Yellow flag

Financial advisor yellow flags

The UHNW wealth management space is dominated by the large wealth managers and “private” banks (UBS, Credit Suisse, Morgan Stanley, Citi Private Bank, etc.). They offer white glove service and exclusive access for their “best” clients (read: most profitable for them). They’ll extract every dollar they can from you – you probably won’t notice, though, and you’ll work with someone you trust who is smart, articulate, and charismatic.

You think you’d have a better chance with large, independent RIAs. And that’s sometimes true. But, for many RIAs, in the conflict between business profits and the long-term interests of clients, the profits win. As a result, many large, independent RIAs also fall short. Don’t get me wrong, many offer great service and typically give clients what they WANT. But many (most really) follow an out-of-date investment approach, focus on accumulating clients and assets, and don’t spend enough time educating clients on what works.

While good advice may not be cheap, bad advice always costs you dearly, no matter how little you pay for it.
– Jack Bogle

I previously wrote about Advisor Red Flags. Here are a few yellow flags:

1) Offers “exclusive” access to PE/VC deals.

My favorite example is an RIA started by ex-PE partners. One partner’s PE firm had mixed results and the other’s had bad results. Yet a key part of their RIA’s pitch is “access” to private deals. You can find decent PE/VC programs but they are rarely part of advisory firms.

I know how hard is it to generate excess returns in PE/VC. I was employee #1 for a new $500 million PE fund and co-founded a family PE effort. Top tier PE/VC funds outperform but (1) they are hard to identify in advance and (2) they usually have more than enough money from the Yales of the world.

2) Promotes active management.

There is a mountain of evidence against active management. Everyone is trying to select “the best” or “superior” managers. So, the burden of proof – that they can beat the long odds – has to be on the advisory firm. What are they doing BETTER than their many competitors?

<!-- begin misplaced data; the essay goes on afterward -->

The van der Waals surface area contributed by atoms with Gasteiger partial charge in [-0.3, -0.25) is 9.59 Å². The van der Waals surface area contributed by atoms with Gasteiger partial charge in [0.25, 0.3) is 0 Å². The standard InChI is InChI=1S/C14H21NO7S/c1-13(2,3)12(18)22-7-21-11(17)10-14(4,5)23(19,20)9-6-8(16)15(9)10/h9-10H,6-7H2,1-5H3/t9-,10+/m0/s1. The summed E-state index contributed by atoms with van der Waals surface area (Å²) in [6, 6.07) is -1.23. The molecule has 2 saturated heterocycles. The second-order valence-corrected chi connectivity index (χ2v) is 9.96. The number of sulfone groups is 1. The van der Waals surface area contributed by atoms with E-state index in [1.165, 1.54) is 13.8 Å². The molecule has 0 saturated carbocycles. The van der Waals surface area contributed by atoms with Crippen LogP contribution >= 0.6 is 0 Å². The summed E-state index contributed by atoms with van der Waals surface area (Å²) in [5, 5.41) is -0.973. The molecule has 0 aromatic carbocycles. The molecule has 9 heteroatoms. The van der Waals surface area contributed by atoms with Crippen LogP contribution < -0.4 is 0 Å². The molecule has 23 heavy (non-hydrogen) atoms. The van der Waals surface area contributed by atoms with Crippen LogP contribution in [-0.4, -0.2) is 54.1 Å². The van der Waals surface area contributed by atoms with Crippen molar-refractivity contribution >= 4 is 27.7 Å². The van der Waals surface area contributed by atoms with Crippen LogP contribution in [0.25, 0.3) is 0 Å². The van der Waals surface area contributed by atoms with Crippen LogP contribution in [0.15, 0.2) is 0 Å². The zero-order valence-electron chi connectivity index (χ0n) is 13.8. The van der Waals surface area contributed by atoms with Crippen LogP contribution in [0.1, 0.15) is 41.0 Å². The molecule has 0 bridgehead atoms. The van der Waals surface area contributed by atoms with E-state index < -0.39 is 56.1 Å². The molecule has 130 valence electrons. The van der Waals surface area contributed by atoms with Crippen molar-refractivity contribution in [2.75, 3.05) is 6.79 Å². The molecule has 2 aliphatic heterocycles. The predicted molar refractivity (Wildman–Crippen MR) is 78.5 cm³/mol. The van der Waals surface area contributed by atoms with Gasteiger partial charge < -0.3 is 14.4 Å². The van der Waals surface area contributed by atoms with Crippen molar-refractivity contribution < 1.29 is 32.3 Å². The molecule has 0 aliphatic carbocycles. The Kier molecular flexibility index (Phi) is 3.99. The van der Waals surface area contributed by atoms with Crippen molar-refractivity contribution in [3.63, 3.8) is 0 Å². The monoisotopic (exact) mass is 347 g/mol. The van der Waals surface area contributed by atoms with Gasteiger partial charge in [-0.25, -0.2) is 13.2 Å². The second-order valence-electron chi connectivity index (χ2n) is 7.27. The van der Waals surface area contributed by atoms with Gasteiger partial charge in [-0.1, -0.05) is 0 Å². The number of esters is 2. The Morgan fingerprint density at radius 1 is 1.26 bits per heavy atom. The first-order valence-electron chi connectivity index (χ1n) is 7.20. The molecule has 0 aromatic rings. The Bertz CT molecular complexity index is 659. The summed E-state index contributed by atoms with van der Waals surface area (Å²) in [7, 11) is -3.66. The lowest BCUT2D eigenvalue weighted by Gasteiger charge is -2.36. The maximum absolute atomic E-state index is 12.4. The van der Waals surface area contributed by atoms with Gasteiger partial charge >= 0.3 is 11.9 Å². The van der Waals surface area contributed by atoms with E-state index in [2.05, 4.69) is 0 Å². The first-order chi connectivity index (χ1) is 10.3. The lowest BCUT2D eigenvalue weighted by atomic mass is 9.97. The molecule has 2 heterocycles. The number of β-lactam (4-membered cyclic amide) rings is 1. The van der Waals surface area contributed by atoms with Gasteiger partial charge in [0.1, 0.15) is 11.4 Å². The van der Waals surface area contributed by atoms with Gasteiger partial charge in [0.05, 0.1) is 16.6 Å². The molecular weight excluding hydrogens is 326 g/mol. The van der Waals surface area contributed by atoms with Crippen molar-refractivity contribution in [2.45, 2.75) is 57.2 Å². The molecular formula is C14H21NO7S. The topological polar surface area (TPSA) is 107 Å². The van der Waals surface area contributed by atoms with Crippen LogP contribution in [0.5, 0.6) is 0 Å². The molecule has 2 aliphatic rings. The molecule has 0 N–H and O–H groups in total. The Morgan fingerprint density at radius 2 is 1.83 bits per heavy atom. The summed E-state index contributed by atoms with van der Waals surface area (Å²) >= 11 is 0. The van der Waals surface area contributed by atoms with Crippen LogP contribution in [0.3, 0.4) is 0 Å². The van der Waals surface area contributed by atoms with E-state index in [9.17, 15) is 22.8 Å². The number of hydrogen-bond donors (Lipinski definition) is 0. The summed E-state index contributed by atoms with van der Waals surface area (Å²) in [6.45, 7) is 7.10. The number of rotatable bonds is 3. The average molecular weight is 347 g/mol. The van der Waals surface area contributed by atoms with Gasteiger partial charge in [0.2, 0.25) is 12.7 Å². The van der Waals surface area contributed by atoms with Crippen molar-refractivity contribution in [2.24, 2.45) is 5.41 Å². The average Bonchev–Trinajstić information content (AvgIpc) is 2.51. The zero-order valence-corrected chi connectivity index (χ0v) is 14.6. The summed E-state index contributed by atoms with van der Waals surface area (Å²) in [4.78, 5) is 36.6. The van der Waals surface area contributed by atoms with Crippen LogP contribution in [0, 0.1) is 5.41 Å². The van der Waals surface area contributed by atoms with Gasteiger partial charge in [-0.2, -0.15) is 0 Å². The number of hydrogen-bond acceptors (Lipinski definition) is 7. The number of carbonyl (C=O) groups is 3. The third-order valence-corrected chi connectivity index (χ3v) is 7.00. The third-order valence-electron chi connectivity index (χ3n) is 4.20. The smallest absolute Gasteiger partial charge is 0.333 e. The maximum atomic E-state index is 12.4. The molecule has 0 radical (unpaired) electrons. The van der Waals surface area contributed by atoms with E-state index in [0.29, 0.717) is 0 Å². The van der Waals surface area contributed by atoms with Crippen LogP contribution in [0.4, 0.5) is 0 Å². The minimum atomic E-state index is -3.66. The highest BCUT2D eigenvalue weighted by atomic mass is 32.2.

Depending on the study, 80-90% of active funds do not outperform over the long run. And those that do, do mostly by chance. In other words, they are unlikely to repeat the outperformance. But the fees and taxes of active management are real. If the advisory firm is picking stocks in-house, ask how their small investment team can outperform world-class, well-staffed hedge funds.

3) Predicts the future or offers insight into market fluctuations.

“It’s tough to make predictions, especially about the future” (attributed to Yogi Berra). No one knows what the next year or two will bring. Yet I see many firms tell you where you should invest in the coming year. Or why the market went up or down last month or last week. That might be reassuring but the truth is no one knows. One way to check is to write down what they say and check in a year or two to see how their “predictions” played out.

4) Conflicts of interest.

Regulators say it is okay to have conflicts as long as they are disclosed and “managed.” Offer proprietary (their own) products. No problem, as long as it is disclosed. Pay for referrals. No problem, as long as it is disclosed. These conflicts tend to be disclosed in the back of a long legal document. Even if you read it (which you should), it can be hard to understand what’s really going on. Yet these conflicts can and often do influence the advice you receive.

5) Constructs complex portfolios.

Complexity is more a client “retention” tool than a client value-add. A well-constructed investment portfolio doesn’t need dozens of funds. The hard part of investing isn’t building a portfolio; it is having the discipline to stick with a plan when everyone around you is “making easy money” or proclaiming the “death of equities.”


I wish I had an easy answer. But I don’t. So be careful. As I mentioned in Red Flags, your best bet is to try to educate yourself on investing and the financial services industry.

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